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Ongoing Studies

In our laboratory, we study the role of innate immunity and immune cell activation in liver diseases and in the gut-liver-brain axis. We are studying various murine liver injury models of alcoholic hepatitis, non-alcoholic steatohepatitis and their relevance to human patient samples and disease. Our recent focus is on the role of microRNAs and extracellular vesicles in immunoregulation in the pathogenesis of liver diseases. Check out the project overviews below or click on the project link at left for a more detailed description!

  • Alcohol and Monocyte Signaling –The overall goal of this research is to define molecular mechanisms that regulate the switch from the acute, anti-inflammatory to the chronic, pro-inflammatory effects of alcohol.
  • Innate Immune Signaling –This application further investigates if the absence of TLR4, but not of the MyD88 adaptor, protects mice from alcoholic liver disease.
  • Role of miR-155 –Micro RNA’s in Alcoholic Liver Disease Investigates the role of miR-155 in development of inflammation in alcoholic liver disease in mice.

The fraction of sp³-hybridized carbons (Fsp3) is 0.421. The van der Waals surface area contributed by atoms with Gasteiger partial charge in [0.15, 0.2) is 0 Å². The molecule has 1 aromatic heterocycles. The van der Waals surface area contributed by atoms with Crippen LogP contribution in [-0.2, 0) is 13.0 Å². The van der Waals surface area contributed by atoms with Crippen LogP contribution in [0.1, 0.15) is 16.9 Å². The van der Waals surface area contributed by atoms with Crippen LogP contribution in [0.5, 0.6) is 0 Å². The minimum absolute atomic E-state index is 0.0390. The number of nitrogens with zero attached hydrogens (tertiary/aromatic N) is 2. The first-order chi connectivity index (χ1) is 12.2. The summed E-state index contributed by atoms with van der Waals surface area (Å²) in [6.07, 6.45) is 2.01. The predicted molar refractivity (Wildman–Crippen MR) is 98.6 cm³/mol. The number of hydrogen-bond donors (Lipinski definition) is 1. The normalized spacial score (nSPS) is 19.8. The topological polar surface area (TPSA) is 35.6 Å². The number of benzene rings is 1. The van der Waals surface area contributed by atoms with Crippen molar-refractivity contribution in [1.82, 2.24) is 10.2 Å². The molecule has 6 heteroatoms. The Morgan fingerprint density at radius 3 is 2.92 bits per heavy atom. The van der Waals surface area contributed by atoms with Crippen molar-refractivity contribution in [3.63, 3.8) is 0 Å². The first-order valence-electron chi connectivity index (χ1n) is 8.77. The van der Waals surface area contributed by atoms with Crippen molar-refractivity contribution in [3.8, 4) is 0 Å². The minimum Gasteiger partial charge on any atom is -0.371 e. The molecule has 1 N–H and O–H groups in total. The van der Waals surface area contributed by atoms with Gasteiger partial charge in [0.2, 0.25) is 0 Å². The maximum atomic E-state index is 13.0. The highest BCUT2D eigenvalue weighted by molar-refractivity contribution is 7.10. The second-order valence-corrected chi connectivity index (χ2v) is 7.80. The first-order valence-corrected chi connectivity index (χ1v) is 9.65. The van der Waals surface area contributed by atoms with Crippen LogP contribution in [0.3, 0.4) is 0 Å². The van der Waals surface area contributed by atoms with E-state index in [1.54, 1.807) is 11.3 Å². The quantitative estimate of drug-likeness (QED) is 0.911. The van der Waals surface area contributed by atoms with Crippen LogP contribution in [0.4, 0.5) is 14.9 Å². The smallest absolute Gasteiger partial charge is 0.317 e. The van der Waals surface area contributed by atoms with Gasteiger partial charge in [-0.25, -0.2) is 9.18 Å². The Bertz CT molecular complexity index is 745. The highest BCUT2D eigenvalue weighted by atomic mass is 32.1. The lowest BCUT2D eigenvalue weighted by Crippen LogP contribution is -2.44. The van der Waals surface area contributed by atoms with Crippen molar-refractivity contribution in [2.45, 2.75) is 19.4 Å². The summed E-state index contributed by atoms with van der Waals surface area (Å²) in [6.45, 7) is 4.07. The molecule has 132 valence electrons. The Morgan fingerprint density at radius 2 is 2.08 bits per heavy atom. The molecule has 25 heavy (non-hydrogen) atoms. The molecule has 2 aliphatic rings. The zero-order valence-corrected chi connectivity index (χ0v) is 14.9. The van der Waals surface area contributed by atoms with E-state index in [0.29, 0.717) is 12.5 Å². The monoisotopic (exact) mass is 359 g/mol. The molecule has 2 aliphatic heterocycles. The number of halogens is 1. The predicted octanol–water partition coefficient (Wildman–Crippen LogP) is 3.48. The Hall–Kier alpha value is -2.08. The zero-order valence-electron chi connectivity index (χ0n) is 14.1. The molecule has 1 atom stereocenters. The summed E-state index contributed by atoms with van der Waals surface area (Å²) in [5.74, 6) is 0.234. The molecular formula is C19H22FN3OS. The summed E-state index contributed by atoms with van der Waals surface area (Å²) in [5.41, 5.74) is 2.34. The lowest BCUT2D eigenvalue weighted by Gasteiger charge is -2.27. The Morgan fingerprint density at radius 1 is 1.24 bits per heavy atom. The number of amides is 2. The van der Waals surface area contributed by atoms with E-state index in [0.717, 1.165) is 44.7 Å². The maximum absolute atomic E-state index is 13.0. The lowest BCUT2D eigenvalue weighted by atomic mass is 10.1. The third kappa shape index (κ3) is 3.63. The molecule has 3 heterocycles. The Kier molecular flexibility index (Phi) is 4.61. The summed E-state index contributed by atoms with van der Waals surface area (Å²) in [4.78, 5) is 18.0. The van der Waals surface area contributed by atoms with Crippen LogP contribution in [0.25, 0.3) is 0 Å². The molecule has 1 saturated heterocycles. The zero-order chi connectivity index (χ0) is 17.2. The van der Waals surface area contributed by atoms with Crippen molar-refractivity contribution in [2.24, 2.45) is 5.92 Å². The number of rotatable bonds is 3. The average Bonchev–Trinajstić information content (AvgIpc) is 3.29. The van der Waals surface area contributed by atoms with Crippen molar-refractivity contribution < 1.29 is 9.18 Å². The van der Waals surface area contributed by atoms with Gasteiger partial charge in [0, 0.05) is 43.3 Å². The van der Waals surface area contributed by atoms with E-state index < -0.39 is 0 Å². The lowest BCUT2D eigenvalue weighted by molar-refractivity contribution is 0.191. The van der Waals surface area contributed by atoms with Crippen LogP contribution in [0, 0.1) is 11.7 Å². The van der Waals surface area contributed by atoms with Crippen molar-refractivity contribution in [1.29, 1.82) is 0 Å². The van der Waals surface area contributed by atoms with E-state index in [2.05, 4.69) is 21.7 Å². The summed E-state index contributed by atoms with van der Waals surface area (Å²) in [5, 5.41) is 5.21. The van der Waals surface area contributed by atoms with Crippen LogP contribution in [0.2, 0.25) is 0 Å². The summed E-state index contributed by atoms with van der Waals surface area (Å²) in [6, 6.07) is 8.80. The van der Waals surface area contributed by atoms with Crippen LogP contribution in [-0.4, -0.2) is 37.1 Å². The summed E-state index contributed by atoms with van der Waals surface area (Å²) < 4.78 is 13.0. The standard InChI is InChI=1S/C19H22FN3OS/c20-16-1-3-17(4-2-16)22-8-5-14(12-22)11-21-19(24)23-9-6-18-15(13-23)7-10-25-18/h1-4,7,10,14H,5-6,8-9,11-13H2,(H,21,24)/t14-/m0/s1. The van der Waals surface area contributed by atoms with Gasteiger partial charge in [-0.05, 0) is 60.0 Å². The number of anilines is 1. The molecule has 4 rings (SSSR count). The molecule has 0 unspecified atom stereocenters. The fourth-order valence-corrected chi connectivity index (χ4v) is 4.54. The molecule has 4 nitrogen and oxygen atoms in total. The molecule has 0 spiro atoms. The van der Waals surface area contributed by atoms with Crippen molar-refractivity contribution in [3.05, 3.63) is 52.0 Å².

• Biomarker Discovery –Novel Therapies in Alcoholic Hepatitis-: The goal of this component is to test novel therapeutic approaches and reveal new biomarkers in alcoholic hepatitis.
  • Extracellular Vesicles – Bio distribution and function of alcohol-induced exRNA : Extracellular RNAs provide unique ways of communications between cells and organs in health and disease. In this study, we will test the effects of acute alcohol binge drinking and chronic alcohol use on the effects of extracellular leave of micro-RNA-155, a major regulator of inflammation.
  • Clinical Alcoholic Hepatitis – The major goals are to: 1) develop innovative non-invasive biomarkers based on exhaled breath gas analysis and urinary analysis; 2) develop genetic signatures that predict sensitivity of patients to individual and/or combined therapies; 3) develop two lead therapeutics for treating patients with AH in a pre-clinical mouse model.